SEC 2. And be it further enacted, That the pay and subsistence of the said officer, privates, and musicians, shall be as follows, to wit; to a major, fifty dollars per month, and four rations per day; to a captain, forty dollars per month, and three rations per day; to a first lieutenant, thirty dollars per month, and three rations per day; to a second lieutenant, twenty-five dollars per month, and two rations per day; and to the non-commissioned officers, privates, and musicians, conformably to the act, entitled ?An act providing a naval armament,? as shall be fixed by the President of the United States: and the President of the United States shall be, and is hereby, authorized to continue the enlistment of marines, until the said corps shall be complete: and, of himself, to appoint the commissioned officers, whenever, in the recess of the Senate, an appointment shall be necessary. And the enlistments, which shall be made by virtue hereof, may be for the term of three years, subject to be discharged by the President of the United States, or by the ceasing or repeal of the laws providing for the naval armament. And if the marine corps, or any part of it, shall be ordered by the President to do duty on shore, and it shall become necessary to appoint an adjutant, paymaster, quartermaster, sergeant major, quartermaster sergeant, and drum and fife major, or any of them, the major or commandant of the corps is hereby authorized to appoint such staff officer or officers, from the line of subalterns, sergeants, and music, respectively, who shall be entitled, during the time they shall do such duty, to the same extra pay and emoluments which are allowed by law to officers acting in the same capacities in the infantry.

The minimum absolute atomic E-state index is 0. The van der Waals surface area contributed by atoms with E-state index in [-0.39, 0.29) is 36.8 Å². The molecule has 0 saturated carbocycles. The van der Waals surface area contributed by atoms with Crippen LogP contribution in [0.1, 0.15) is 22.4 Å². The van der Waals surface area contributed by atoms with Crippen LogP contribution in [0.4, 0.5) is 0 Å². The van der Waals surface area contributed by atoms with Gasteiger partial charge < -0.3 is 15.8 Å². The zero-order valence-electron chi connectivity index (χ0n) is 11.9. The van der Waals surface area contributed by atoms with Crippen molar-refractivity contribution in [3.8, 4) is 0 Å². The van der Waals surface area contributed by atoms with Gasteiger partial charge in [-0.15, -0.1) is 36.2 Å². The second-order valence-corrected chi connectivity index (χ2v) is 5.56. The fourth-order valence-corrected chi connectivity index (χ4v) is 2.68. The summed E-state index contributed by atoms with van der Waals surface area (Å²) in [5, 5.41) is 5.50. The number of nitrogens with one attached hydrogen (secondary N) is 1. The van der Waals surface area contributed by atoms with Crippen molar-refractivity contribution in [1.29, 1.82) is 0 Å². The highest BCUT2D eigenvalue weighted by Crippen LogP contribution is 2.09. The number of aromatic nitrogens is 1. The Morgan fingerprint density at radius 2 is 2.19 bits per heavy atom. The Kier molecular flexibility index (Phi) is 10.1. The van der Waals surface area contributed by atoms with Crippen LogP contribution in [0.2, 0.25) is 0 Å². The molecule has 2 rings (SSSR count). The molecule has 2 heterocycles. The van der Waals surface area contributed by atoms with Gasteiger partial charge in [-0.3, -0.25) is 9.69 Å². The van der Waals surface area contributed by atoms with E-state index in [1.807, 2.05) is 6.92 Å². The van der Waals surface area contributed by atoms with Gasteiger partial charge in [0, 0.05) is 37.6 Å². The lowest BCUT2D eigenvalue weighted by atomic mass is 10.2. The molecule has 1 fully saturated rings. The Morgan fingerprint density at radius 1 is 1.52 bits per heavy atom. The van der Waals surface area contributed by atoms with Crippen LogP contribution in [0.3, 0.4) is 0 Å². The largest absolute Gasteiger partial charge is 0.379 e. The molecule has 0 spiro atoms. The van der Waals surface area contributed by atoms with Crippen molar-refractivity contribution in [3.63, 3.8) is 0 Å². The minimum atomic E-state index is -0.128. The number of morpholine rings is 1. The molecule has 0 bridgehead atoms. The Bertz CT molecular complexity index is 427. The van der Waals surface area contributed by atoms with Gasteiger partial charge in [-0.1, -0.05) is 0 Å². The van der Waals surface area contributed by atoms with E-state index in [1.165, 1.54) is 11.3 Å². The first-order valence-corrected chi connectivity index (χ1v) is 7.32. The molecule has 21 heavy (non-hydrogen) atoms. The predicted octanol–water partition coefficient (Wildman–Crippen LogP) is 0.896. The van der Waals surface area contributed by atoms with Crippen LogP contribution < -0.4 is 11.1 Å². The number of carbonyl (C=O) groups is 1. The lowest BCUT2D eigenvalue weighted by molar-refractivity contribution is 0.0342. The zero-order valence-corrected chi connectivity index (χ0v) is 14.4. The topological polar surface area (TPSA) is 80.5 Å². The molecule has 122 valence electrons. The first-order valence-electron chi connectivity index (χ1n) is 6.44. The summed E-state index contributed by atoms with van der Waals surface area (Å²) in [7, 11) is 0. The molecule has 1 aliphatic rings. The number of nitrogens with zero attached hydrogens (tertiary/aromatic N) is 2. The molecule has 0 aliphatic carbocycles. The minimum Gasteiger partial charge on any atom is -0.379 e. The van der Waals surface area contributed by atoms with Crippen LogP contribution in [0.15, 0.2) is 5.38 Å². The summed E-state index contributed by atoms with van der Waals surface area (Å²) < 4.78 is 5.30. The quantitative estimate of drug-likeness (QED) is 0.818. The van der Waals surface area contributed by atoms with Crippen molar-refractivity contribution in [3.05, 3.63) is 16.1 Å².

SEC 3. And be it further enacted, That detachment of the corps of marines hereby authorized, shall be made in lieu of the respective quotas of marines which have been established or authorized for the frigates, and other armed vessels and galleys, which shall be employed in the service of the United States: and the President of the United States may detach and appoint such of the officers of this marine corps to act on board the frigates, and any of the armed vessels of the United States, respectively, as he shall, from time to time, judge necessary, any thing in the act ?providing a naval armament? to the contrary hereof notwithstanding.